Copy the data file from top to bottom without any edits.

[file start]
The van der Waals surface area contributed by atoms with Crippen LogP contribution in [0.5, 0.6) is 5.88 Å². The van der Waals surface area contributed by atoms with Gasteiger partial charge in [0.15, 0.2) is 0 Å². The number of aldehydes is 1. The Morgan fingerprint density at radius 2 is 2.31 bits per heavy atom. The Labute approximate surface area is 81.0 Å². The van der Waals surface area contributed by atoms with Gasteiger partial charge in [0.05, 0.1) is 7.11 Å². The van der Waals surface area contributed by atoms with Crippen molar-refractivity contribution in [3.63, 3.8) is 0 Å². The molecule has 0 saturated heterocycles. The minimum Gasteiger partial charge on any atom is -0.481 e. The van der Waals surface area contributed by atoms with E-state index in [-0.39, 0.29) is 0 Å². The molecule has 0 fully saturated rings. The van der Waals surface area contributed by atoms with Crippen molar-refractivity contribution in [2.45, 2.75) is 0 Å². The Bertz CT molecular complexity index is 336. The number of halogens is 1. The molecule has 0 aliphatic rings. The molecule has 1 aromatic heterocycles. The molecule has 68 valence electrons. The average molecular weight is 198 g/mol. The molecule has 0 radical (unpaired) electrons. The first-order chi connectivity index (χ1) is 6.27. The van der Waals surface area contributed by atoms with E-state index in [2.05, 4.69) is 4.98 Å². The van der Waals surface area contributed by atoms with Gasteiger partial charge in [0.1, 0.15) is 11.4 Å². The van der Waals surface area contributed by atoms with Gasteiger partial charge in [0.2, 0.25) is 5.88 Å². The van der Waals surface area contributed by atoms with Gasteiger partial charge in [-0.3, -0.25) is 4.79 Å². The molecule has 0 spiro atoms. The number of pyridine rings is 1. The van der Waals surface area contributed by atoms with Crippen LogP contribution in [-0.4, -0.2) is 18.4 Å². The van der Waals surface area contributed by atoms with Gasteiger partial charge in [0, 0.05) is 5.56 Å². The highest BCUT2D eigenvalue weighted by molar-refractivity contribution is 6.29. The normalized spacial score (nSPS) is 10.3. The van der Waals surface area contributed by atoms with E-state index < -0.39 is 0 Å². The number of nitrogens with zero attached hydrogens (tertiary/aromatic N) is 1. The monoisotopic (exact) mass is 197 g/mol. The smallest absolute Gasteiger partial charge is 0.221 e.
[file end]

The van der Waals surface area contributed by atoms with Crippen LogP contribution in [0.5, 0.6) is 5.88 Å². The van der Waals surface area contributed by atoms with Gasteiger partial charge in [0.15, 0.2) is 0 Å². The number of aldehydes is 1. The Morgan fingerprint density at radius 2 is 2.31 bits per heavy atom. The Labute approximate surface area is 81.0 Å². The van der Waals surface area contributed by atoms with Gasteiger partial charge in [0.05, 0.1) is 7.11 Å². The van der Waals surface area contributed by atoms with Crippen molar-refractivity contribution in [3.63, 3.8) is 0 Å². The molecule has 0 saturated heterocycles. The minimum Gasteiger partial charge on any atom is -0.481 e. The van der Waals surface area contributed by atoms with E-state index in [-0.39, 0.29) is 0 Å². The molecule has 0 fully saturated rings. The van der Waals surface area contributed by atoms with Crippen molar-refractivity contribution in [2.45, 2.75) is 0 Å². The Bertz CT molecular complexity index is 336. The number of halogens is 1. The molecule has 0 aliphatic rings. The molecule has 1 aromatic heterocycles. The molecule has 68 valence electrons. The average molecular weight is 198 g/mol. The molecule has 0 radical (unpaired) electrons. The first-order chi connectivity index (χ1) is 6.27. The van der Waals surface area contributed by atoms with E-state index in [2.05, 4.69) is 4.98 Å². The van der Waals surface area contributed by atoms with Gasteiger partial charge in [0.1, 0.15) is 11.4 Å². The van der Waals surface area contributed by atoms with Gasteiger partial charge in [0.2, 0.25) is 5.88 Å². The van der Waals surface area contributed by atoms with Gasteiger partial charge in [-0.3, -0.25) is 4.79 Å². The molecule has 0 spiro atoms. The number of pyridine rings is 1. The van der Waals surface area contributed by atoms with Crippen LogP contribution in [-0.4, -0.2) is 18.4 Å². The van der Waals surface area contributed by atoms with Gasteiger partial charge in [0, 0.05) is 5.56 Å². The highest BCUT2D eigenvalue weighted by molar-refractivity contribution is 6.29. The normalized spacial score (nSPS) is 10.3. The van der Waals surface area contributed by atoms with E-state index < -0.39 is 0 Å². The number of nitrogens with zero attached hydrogens (tertiary/aromatic N) is 1. The monoisotopic (exact) mass is 197 g/mol. The smallest absolute Gasteiger partial charge is 0.221 e.